Flooding struck the northern outskirts of Rome on Wednesday after heavy rains in central Italy swelled the Tiber River, as Tuscany, Umbria and Venice counted the costs of extensive flood damage.
The river that snakes through the city tore its banks in some areas, tearing boats from their moorings and sweeping debris in the current. The Aniene, a tributary of the Tiber in northern Rome, also broke its banks.
The flooding snarled traffic in a few areas of the Italian capital as streets were closed off. A fire brigade helicopter could be seen circling overhead to survey the damage as rescue workers carried out checks.
Massive clean-up operations were under way meanwhile in other parts of Italy, particularly in coastal areas of Tuscany and low-lying parts of Umbria where flooding in recent days has hit popular resorts and farming centres.
"Our top priority is making sure people are safe by removing water and mud. I hope we complete this in the next few days," said Tuscany's governor Enrico Rossi, asking for special powers and state funding for reconstruction efforts.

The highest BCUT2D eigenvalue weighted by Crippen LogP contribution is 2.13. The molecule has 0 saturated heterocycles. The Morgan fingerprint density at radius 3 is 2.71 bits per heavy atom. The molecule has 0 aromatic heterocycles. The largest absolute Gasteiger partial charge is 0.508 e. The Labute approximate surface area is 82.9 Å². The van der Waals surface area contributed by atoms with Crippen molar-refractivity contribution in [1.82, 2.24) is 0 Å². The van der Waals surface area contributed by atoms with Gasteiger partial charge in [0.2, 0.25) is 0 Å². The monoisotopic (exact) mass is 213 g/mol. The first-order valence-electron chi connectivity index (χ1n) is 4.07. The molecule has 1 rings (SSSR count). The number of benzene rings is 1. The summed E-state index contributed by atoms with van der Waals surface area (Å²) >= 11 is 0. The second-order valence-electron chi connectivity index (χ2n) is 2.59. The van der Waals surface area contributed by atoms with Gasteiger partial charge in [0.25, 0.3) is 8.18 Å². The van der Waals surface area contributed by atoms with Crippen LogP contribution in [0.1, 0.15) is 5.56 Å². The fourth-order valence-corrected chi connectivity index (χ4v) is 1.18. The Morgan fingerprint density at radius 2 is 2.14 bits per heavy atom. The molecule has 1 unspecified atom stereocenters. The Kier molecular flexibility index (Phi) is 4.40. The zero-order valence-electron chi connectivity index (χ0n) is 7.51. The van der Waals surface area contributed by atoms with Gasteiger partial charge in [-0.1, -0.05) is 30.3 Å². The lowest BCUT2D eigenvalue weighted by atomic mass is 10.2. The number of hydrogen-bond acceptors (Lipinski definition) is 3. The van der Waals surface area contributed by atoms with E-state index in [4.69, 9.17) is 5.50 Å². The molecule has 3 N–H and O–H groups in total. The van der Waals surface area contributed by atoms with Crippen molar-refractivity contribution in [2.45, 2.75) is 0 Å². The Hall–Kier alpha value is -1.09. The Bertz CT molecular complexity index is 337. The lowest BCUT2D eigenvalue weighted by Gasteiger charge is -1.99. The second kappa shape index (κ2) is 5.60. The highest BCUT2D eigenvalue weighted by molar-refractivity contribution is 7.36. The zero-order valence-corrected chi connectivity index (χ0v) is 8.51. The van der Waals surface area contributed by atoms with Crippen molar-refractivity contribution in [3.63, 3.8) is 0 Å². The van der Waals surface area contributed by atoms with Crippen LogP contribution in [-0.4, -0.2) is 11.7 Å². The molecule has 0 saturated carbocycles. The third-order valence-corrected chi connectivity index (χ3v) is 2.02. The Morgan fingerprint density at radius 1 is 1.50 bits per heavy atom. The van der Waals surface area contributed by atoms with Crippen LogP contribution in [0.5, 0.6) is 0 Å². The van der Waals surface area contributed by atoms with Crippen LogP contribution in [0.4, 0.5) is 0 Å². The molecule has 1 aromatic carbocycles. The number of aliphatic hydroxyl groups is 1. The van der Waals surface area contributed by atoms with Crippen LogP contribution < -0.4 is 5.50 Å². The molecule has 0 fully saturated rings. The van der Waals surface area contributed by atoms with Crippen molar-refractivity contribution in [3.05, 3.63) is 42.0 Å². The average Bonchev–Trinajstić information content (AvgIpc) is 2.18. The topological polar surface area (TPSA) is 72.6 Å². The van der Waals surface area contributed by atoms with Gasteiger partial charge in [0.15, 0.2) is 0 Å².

In Venice, the consortium overseeing construction of a barrier to protect the historic city from rising sea levels said the defences were more necessary than ever after waters reached their highest level in four years on Sunday.
"There will be an apocalypse if we do not act fast," said a representative of the Consorzio Venezia Nuova, speaking on condition of anonymity.
The consortium said the MOSE water barriers around the Venice lagoon are three-quarters complete but that an extra 1.5 billion in government funding will be needed to complete the project by 2016.
The level of the water in Venice reached 149 centimetres on Sunday -- its highest level since 2008 -- sparking a red alert in the city, where hardy bathers were seen taking a dip in the flooded historic St Mark's Square.